The Vidette-Messenger Centennial EditionThe 1936 special edition celebrating Porter County's centennial year . . . .

The following article has been transcribed from the August 18, 1936, issue of The Vidette-Messenger, published in Valparaiso, Indiana. This particular special edition focuses on Porter County's centennial celebration and contains a 94-page compendium of Porter County history up to that time.

Return to the index of articles from The Vidette-Messenger's Porter County Centennial special edition.

Source: The Vidette-Messenger, Valparaiso, Porter County, Indiana; August 18, 1936; Volume 10, Section 4, Page 18.


One of Westchester's Real Historic Sites Still In Hands of Furness Family


One of the interesting spots in Westchester township is the Furness homestead. The first home to which Edwin Leigh Furness took his bride has been rehabilitated and is now called the lodge; the later mansion, in which the present owner, Edwin Furness Leigh, was born, stands near. The builder of both homes, Edwin Leigh Furness, was born in Portland, Maine, of sea-faring stock, which may have prompted him to buy large acreage along the shore of Lake Michigan. He established his dwelling three miles from the lake on an eminence overlooking the Michigan Central tracks. This house followed the architecture of the later nineteenth century. It is a three story structure of twelve rooms, a central hall, double parlors, sliding doors, a small sunny sitting room, kitchen, and dining room with eight bedrooms in the two stories above. Tall narrow windows give an imposing air to the building.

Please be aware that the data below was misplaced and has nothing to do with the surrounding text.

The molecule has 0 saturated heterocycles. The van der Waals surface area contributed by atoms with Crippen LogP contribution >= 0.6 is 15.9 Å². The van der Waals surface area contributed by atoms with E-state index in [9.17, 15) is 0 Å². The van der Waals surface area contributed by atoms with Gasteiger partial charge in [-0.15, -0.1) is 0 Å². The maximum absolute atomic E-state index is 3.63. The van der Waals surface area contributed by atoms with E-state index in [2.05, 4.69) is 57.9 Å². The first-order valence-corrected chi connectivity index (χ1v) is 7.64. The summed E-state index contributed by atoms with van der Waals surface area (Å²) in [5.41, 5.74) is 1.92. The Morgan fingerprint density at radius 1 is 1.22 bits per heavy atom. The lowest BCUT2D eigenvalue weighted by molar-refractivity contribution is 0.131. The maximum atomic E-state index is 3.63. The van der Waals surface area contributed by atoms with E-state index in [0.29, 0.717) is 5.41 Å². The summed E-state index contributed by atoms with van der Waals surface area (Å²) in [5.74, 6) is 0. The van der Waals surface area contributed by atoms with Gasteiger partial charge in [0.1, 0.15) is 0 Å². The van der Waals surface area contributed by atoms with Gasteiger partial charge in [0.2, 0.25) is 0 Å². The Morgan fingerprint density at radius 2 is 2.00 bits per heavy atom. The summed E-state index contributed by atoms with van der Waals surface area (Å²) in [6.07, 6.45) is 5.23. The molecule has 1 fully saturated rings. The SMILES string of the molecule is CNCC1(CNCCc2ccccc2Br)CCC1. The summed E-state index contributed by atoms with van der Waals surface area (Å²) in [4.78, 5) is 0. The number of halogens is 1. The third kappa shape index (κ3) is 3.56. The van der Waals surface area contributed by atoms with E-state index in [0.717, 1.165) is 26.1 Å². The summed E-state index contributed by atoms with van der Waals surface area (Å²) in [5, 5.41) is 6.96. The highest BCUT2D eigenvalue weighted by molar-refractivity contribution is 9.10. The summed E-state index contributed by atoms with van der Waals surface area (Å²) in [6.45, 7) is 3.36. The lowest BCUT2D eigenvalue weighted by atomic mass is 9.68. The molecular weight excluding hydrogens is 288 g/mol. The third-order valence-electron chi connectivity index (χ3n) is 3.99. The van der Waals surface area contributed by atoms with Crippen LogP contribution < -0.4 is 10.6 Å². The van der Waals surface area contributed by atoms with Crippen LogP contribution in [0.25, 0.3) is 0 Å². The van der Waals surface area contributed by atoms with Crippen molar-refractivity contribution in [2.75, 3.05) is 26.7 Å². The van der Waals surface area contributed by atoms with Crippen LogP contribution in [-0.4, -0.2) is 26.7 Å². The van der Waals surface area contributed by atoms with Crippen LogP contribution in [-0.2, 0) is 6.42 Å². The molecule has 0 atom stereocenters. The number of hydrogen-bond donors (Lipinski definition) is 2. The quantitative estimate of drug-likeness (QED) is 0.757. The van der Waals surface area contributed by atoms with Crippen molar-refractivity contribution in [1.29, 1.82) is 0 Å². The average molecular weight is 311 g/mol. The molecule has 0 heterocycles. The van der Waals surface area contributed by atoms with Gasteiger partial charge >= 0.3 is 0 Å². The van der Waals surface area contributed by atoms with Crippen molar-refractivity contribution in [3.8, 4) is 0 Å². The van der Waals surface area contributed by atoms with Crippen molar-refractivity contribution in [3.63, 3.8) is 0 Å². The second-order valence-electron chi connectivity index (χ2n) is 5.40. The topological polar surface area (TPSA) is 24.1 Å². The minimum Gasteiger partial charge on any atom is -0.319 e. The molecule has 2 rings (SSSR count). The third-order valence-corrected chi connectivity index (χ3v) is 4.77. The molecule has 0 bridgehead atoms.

The Furness family numbered two sons and four daughters who grew to manhood and womanhood. All show characteristics of their distinguished ancestry. Two great grandfathers fought in the Revolutionary war, one donated a vessel to the government service; the other founded Berwick Academy, Maine; an uncle founded Leigh's Mills. He fought in the War of 1812. It is not surprising, therefore, that Edwin Leigh Furness represented his county in the legislature and was instrumental in securing a station and a postoffice for the little hamlet of Furnessville. A brick school house was built on his land and the teacher boarded in the Furness home. The daughters were all musical as well as intellectual; the sons, Leigh and Dwight, were among the first scientific agriculturalists in Porter County. They experimented in rotation of crops and bee culture, and studied the relationship between political and economic problems.

The Furness home, however, is best remembered as a home with friendly interests ramifying the whole county. Each of the children entertained his or her circle of friends in unostentatious but liberal fashion. For twenty years from the time Edwin Leigh of St. Louis courted the eldest daughter, to the marriage of Mary the youngest to Thomas Young of Guanaguato, Mexico, weddings, birthdays, and historic anniversaries were celebrated with friends gathered from near and far. Edwin Leigh and his wife, Clara Leigh Furness, planned a great celebration for her father on one of his last birthdays, which closed with a display of fireworks in the evening. To this all the countryside was invited. Many Valparaiso citizens drove to Furnessville to pay their respects. But the family were scattered from New York to California, from Florida to the state of Washington. For years the home was closed except at holidays. This year the grandson, Edwin Leigh, has made extensive improvements in the house and became a citizen of Porter county.

Article transcribed by Steven R. Shook


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